CHANHASSEN, Minn. (AP) — A Minnesota doctor saw Prince twice in the month before his death, including the day before he died, and prescribed him medication, according to contents of a search warrant that were revealed Tuesday even as authorities revisited the musician’s estate.
Dr. Michael Todd Schulenberg treated Prince on April 7 and April 20, and he prescribed “medications and prescriptions” for the musician, according to the warrant, which was filed Thursday in Hennepin County and obtained by at least two news outlets before authorities moved to ensure it was sealed.
Investigators interviewed Schulenberg and searched a suburban Minneapolis hospital where he worked. The warrant did not specify what medications were prescribed for Prince or whether he took them.
Contents of the warrant were revealed the same day that authorities returned to Prince’s Paisley Park home and studio in suburban Minneapolis where he was found dead April 21. A sheriff’s vehicle entered through the gates of Paisely Park on Tuesday afternoon, followed by about a dozen unmarked vehicles. Asked why investigators had returned to Paisely Park, Carver County Sheriff’s Chief Deputy Jason Kamerud told The Associated Press by phone that they were “being thorough.”
Kamerud said he could not answer questions about the search warrant that names Schulenberg because it was supposed to be sealed.
The warrant was carried out at North Memorial Medical Center in the Minneapolis suburb of Robbinsdale.
Lesa Bader, a spokeswoman for North Memorial Medical Center, said Schulenberg was a primary care physician at its Minnetonka clinic but that he no longer works for the health care system. No one answered the door at the doctor’s home on Tuesday and a phone message left for him wasn’t immediately returned.
Schulenberg’s April 7 treatment of Prince came the day he canceled shows in Atlanta citing illness. He played makeup shows April 14, then fell ill on the flight home and was taken by ambulance from the plane during an emergency landing Moline, Illinois.
A law enforcement official has told the AP that investigators are looking into whether Prince died from an overdose and whether a doctor was prescribing him drugs in the weeks before his death. The law enforcement official has been briefed on the investigation and spoke to the AP on condition of anonymity because he was not authorized to speak to the media.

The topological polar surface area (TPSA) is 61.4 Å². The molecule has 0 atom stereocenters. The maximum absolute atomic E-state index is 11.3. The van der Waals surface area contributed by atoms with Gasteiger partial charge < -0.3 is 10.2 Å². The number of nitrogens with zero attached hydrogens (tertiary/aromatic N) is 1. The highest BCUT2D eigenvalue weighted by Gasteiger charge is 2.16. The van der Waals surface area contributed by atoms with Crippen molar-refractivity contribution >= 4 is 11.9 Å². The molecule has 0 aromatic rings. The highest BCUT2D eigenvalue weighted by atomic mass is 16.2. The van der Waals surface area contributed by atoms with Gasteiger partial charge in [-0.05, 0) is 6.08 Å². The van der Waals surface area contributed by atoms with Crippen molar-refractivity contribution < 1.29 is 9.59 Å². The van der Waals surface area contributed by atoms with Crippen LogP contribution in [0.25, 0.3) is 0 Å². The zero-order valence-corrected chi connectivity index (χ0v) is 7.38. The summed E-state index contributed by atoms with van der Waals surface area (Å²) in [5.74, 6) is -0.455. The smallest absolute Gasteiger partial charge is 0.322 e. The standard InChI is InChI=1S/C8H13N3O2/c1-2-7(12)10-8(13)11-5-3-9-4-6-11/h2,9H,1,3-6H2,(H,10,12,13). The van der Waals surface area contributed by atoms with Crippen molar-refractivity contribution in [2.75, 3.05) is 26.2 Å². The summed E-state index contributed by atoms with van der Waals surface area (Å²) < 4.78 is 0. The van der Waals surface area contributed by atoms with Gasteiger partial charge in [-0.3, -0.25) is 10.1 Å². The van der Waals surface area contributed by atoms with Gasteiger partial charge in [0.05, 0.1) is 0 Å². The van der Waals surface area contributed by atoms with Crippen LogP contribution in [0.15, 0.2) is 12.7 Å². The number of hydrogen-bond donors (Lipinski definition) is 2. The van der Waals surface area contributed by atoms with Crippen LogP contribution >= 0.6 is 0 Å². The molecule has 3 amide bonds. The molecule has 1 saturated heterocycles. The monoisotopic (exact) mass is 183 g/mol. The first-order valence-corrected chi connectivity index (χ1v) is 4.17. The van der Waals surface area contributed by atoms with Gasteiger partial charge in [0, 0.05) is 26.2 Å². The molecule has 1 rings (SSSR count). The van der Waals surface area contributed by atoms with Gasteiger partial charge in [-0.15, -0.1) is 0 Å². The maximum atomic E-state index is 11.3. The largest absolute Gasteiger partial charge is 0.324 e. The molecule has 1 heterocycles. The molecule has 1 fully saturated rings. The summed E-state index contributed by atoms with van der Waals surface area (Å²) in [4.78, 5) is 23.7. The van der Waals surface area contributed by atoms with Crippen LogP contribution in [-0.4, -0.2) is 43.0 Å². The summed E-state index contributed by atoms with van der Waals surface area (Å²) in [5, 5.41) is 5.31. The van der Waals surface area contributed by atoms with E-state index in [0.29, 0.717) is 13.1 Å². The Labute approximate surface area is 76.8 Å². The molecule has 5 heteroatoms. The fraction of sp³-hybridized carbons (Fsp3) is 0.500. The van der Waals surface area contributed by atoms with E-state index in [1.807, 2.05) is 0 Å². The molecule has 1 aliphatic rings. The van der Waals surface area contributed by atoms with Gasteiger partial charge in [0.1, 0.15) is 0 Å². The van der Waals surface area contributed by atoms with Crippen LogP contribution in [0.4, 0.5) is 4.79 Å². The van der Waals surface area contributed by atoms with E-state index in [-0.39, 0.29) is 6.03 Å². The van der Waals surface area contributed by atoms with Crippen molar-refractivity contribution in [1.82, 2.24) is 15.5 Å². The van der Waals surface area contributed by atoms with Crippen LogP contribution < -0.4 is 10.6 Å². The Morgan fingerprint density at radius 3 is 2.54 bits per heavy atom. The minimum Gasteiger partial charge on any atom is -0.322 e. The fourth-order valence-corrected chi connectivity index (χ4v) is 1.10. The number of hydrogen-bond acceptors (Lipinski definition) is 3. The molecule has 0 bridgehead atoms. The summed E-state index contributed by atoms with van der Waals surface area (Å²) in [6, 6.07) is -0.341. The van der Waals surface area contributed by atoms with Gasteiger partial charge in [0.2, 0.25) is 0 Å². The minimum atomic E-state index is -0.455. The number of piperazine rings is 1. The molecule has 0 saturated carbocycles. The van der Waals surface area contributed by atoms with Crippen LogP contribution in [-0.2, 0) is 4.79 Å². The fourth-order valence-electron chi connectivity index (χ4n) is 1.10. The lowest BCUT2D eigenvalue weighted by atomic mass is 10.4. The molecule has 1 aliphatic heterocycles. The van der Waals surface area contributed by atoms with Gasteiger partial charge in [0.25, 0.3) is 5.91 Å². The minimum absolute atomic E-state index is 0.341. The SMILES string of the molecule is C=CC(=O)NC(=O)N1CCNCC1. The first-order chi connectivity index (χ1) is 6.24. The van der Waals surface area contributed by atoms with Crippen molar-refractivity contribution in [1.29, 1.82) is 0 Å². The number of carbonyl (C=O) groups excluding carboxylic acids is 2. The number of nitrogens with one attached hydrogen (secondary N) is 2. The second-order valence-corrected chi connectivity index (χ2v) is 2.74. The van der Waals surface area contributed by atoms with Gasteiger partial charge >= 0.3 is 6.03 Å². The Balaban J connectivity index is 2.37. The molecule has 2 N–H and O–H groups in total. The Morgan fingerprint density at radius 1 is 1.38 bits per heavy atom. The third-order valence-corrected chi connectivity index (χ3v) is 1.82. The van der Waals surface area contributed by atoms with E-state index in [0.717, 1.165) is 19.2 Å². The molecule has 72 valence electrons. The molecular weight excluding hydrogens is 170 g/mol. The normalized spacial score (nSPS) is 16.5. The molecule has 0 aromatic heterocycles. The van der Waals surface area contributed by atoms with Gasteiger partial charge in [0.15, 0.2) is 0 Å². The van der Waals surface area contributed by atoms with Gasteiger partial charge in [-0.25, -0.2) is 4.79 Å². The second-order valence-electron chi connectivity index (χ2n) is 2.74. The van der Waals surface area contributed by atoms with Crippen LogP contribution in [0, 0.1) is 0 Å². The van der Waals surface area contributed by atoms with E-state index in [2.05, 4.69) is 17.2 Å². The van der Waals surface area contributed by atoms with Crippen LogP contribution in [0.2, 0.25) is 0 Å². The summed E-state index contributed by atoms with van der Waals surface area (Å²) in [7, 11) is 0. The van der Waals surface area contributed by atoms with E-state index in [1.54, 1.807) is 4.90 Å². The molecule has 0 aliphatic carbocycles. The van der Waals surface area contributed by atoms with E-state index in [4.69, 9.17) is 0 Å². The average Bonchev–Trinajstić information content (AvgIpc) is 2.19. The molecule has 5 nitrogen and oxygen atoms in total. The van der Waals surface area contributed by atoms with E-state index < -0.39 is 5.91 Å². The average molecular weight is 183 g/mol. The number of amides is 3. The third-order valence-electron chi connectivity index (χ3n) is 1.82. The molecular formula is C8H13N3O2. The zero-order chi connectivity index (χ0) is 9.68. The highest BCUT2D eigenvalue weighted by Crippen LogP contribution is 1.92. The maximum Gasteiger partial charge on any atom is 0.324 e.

The search warrant naming Schulenberg seeks “any and all medical records, documents, reports, charts, photographs, prescriptions, doctor notes and medical images for Prince Rogers Nelson.” The warrant, signed by Carver County Sheriff’s Detective Chris Nelson, also seeks any and all legal records attached to those files.
Schulenberg told Nelson that tests were performed on Prince and that he had gone to Paisley Park to drop off the results when he came on the death scene, according to the warrant. Schulenberg also told the detective that he had prescribedPrince “medications” with the prescription to be filled at a Walgreen’s.
The warrant also notes an interview with Kirk Anthony Johnson, a Paisley Park staff member and sometime drummer forPrince, who told another detective that Prince had visited the Highway 212 Medical Center in Chaska for “an illness” in 2014 or 2015. Johnson told the detective that Prince had been given fluids during the visit.
Carver County previously released a log of 911 calls to Paisley Park that showed a 53-year-old man, apparently dehydrated, taken to Highway 212 Medical Center in 2013. That man’s age was given as 53; Prince would have been 55 at the time. A hospital spokeswoman said earlier she couldn’t provide any information patients due to privacy laws.
Asked about the warrant, Kamerud said it was supposed to have been filed under seal and that he had contacted a court administrator to ensure it was sealed.
The people who found Prince dead included Andrew Kornfeld, the son of California addiction specialist Dr. Howard Kornfeld, who was asked by Prince representatives to help the star. Andrew Kornfeld had taken a redeye flight the night of April 20 but did not meet with Prince before his death.
The Kornfelds’ attorney, William Mauzy, said at a news conference last week that Dr. Kornfeld arranged for Prince to be evaluated by a Minnesota physician on April 21. The attorney refused then to identify the Minnesota doctor, and it was not clear whether that physician had a prior relationship with Prince.
The search warrant does not say whether Schulenberg was that doctor.
According to the Minnesota Board of Medical Practice website, Schulenberg has not been subjected to any disciplinary or corrective action in Minnesota or other states. He’s a 1995 graduate of the Oregon Health Sciences University School of Medicine. His license status is listed as active. It expires Oct. 31 of this year.
The site lists no self-reported criminal convictions. State law requires the board to post felonies and gross misdemeanors that happened after July 1, 2013, in any state.